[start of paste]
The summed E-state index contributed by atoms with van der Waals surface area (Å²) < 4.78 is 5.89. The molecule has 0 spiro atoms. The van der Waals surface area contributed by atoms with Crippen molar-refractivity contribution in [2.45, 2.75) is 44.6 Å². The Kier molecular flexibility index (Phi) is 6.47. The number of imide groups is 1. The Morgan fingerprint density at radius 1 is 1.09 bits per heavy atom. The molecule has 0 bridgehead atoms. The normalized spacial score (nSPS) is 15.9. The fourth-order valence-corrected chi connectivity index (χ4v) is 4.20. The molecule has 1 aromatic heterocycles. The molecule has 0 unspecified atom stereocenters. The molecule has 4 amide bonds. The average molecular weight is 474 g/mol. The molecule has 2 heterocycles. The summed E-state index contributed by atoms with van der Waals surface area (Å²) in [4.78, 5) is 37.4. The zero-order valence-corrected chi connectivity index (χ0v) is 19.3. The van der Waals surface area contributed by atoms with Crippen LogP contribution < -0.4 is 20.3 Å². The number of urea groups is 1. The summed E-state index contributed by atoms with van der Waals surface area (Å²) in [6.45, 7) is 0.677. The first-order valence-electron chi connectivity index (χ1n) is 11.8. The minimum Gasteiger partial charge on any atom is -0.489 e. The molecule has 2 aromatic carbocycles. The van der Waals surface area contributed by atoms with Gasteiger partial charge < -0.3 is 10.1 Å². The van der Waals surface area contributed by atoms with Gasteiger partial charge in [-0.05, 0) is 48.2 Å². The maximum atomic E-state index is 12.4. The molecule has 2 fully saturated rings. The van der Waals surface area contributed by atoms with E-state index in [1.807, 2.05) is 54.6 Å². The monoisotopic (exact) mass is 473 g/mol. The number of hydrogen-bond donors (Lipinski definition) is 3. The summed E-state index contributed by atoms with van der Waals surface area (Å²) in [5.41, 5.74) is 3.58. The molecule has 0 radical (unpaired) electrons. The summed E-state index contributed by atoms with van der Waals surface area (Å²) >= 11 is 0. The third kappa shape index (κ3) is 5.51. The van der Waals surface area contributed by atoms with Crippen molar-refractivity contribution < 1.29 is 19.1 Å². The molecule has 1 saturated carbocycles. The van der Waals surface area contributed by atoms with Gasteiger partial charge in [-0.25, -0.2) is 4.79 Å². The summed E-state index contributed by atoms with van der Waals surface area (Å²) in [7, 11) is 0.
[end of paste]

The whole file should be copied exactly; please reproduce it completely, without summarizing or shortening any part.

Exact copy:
The summed E-state index contributed by atoms with van der Waals surface area (Å²) < 4.78 is 5.89. The molecule has 0 spiro atoms. The van der Waals surface area contributed by atoms with Crippen molar-refractivity contribution in [2.45, 2.75) is 44.6 Å². The Kier molecular flexibility index (Phi) is 6.47. The number of imide groups is 1. The Morgan fingerprint density at radius 1 is 1.09 bits per heavy atom. The molecule has 0 bridgehead atoms. The normalized spacial score (nSPS) is 15.9. The fourth-order valence-corrected chi connectivity index (χ4v) is 4.20. The molecule has 1 aromatic heterocycles. The molecule has 0 unspecified atom stereocenters. The molecule has 4 amide bonds. The average molecular weight is 474 g/mol. The molecule has 2 heterocycles. The summed E-state index contributed by atoms with van der Waals surface area (Å²) in [4.78, 5) is 37.4. The zero-order valence-corrected chi connectivity index (χ0v) is 19.3. The van der Waals surface area contributed by atoms with Crippen LogP contribution < -0.4 is 20.3 Å². The number of urea groups is 1. The summed E-state index contributed by atoms with van der Waals surface area (Å²) in [6.45, 7) is 0.677. The first-order valence-electron chi connectivity index (χ1n) is 11.8. The minimum Gasteiger partial charge on any atom is -0.489 e. The molecule has 2 aromatic carbocycles. The van der Waals surface area contributed by atoms with Gasteiger partial charge < -0.3 is 10.1 Å². The van der Waals surface area contributed by atoms with Gasteiger partial charge in [-0.05, 0) is 48.2 Å². The maximum atomic E-state index is 12.4. The molecule has 2 fully saturated rings. The van der Waals surface area contributed by atoms with E-state index in [1.807, 2.05) is 54.6 Å². The monoisotopic (exact) mass is 473 g/mol. The number of hydrogen-bond donors (Lipinski definition) is 3. The summed E-state index contributed by atoms with van der Waals surface area (Å²) in [5.41, 5.74) is 3.58. The molecule has 0 radical (unpaired) electrons. The summed E-state index contributed by atoms with van der Waals surface area (Å²) >= 11 is 0. The third kappa shape index (κ3) is 5.51. The van der Waals surface area contributed by atoms with Crippen molar-refractivity contribution < 1.29 is 19.1 Å². The molecule has 1 saturated carbocycles. The van der Waals surface area contributed by atoms with Gasteiger partial charge in [-0.25, -0.2) is 4.79 Å². The summed E-state index contributed by atoms with van der Waals surface area (Å²) in [7, 11) is 0.